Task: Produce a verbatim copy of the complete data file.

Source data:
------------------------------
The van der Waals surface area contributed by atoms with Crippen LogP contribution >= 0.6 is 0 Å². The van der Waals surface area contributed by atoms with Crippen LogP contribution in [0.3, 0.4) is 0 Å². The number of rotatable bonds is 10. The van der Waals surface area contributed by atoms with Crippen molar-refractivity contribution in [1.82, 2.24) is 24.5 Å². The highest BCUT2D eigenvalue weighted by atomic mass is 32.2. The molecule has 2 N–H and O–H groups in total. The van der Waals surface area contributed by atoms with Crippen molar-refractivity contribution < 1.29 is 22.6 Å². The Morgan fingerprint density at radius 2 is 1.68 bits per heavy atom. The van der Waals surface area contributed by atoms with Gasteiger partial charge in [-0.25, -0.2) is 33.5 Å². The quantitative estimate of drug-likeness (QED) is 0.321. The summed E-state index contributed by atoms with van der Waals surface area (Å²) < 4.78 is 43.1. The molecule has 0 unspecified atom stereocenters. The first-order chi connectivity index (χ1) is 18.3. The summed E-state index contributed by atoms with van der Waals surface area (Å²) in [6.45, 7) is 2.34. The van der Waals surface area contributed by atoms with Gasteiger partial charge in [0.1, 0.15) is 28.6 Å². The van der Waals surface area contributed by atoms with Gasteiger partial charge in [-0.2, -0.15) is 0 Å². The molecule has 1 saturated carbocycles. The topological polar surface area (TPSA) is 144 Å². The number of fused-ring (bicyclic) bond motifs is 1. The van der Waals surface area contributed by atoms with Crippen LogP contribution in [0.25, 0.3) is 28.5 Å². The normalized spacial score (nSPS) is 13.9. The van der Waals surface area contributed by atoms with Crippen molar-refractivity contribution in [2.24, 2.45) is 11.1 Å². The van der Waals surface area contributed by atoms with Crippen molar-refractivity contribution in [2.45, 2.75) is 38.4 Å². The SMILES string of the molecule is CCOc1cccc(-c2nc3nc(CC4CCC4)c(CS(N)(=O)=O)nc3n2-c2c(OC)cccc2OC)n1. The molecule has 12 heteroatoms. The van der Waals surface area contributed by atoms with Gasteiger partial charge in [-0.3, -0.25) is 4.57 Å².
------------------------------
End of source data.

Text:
The van der Waals surface area contributed by atoms with Crippen LogP contribution >= 0.6 is 0 Å². The van der Waals surface area contributed by atoms with Crippen LogP contribution in [0.3, 0.4) is 0 Å². The number of rotatable bonds is 10. The van der Waals surface area contributed by atoms with Crippen molar-refractivity contribution in [1.82, 2.24) is 24.5 Å². The highest BCUT2D eigenvalue weighted by atomic mass is 32.2. The molecule has 2 N–H and O–H groups in total. The van der Waals surface area contributed by atoms with Crippen molar-refractivity contribution < 1.29 is 22.6 Å². The Morgan fingerprint density at radius 2 is 1.68 bits per heavy atom. The van der Waals surface area contributed by atoms with Gasteiger partial charge in [-0.25, -0.2) is 33.5 Å². The quantitative estimate of drug-likeness (QED) is 0.321. The summed E-state index contributed by atoms with van der Waals surface area (Å²) < 4.78 is 43.1. The molecule has 0 unspecified atom stereocenters. The first-order chi connectivity index (χ1) is 18.3. The summed E-state index contributed by atoms with van der Waals surface area (Å²) in [6.45, 7) is 2.34. The van der Waals surface area contributed by atoms with Gasteiger partial charge in [0.1, 0.15) is 28.6 Å². The van der Waals surface area contributed by atoms with Gasteiger partial charge in [-0.2, -0.15) is 0 Å². The molecule has 1 saturated carbocycles. The topological polar surface area (TPSA) is 144 Å². The number of fused-ring (bicyclic) bond motifs is 1. The van der Waals surface area contributed by atoms with Crippen LogP contribution in [0.25, 0.3) is 28.5 Å². The normalized spacial score (nSPS) is 13.9. The van der Waals surface area contributed by atoms with Crippen molar-refractivity contribution in [2.24, 2.45) is 11.1 Å². The van der Waals surface area contributed by atoms with Crippen molar-refractivity contribution in [2.45, 2.75) is 38.4 Å². The SMILES string of the molecule is CCOc1cccc(-c2nc3nc(CC4CCC4)c(CS(N)(=O)=O)nc3n2-c2c(OC)cccc2OC)n1. The molecule has 12 heteroatoms. The van der Waals surface area contributed by atoms with Gasteiger partial charge in [-0.3, -0.25) is 4.57 Å².